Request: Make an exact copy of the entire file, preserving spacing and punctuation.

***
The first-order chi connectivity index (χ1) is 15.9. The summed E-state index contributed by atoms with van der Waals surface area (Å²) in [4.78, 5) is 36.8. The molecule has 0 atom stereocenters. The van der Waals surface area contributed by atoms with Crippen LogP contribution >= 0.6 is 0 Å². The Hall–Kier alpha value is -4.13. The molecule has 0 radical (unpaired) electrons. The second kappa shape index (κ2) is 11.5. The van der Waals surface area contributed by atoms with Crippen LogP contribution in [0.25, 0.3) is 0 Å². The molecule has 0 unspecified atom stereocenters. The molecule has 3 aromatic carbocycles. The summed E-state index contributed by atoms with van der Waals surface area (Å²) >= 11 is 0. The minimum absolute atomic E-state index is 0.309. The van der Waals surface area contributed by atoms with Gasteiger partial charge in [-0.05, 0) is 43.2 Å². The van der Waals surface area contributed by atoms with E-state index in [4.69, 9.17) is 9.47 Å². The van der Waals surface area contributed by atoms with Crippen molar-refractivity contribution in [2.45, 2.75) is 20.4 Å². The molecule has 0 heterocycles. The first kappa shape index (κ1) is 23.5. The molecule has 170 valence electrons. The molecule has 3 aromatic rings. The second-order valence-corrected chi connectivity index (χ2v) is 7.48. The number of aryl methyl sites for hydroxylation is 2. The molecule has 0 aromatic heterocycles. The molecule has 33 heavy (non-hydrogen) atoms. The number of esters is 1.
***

The first-order chi connectivity index (χ1) is 15.9. The summed E-state index contributed by atoms with van der Waals surface area (Å²) in [4.78, 5) is 36.8. The molecule has 0 atom stereocenters. The van der Waals surface area contributed by atoms with Crippen LogP contribution >= 0.6 is 0 Å². The Hall–Kier alpha value is -4.13. The molecule has 0 radical (unpaired) electrons. The second kappa shape index (κ2) is 11.5. The van der Waals surface area contributed by atoms with Crippen LogP contribution in [0.25, 0.3) is 0 Å². The molecule has 0 unspecified atom stereocenters. The molecule has 3 aromatic carbocycles. The summed E-state index contributed by atoms with van der Waals surface area (Å²) >= 11 is 0. The minimum absolute atomic E-state index is 0.309. The van der Waals surface area contributed by atoms with Gasteiger partial charge in [-0.05, 0) is 43.2 Å². The van der Waals surface area contributed by atoms with E-state index in [4.69, 9.17) is 9.47 Å². The van der Waals surface area contributed by atoms with Crippen molar-refractivity contribution in [2.45, 2.75) is 20.4 Å². The molecule has 0 heterocycles. The first kappa shape index (κ1) is 23.5. The molecule has 170 valence electrons. The molecule has 3 aromatic rings. The second-order valence-corrected chi connectivity index (χ2v) is 7.48. The number of aryl methyl sites for hydroxylation is 2. The molecule has 0 aromatic heterocycles. The molecule has 33 heavy (non-hydrogen) atoms. The number of esters is 1.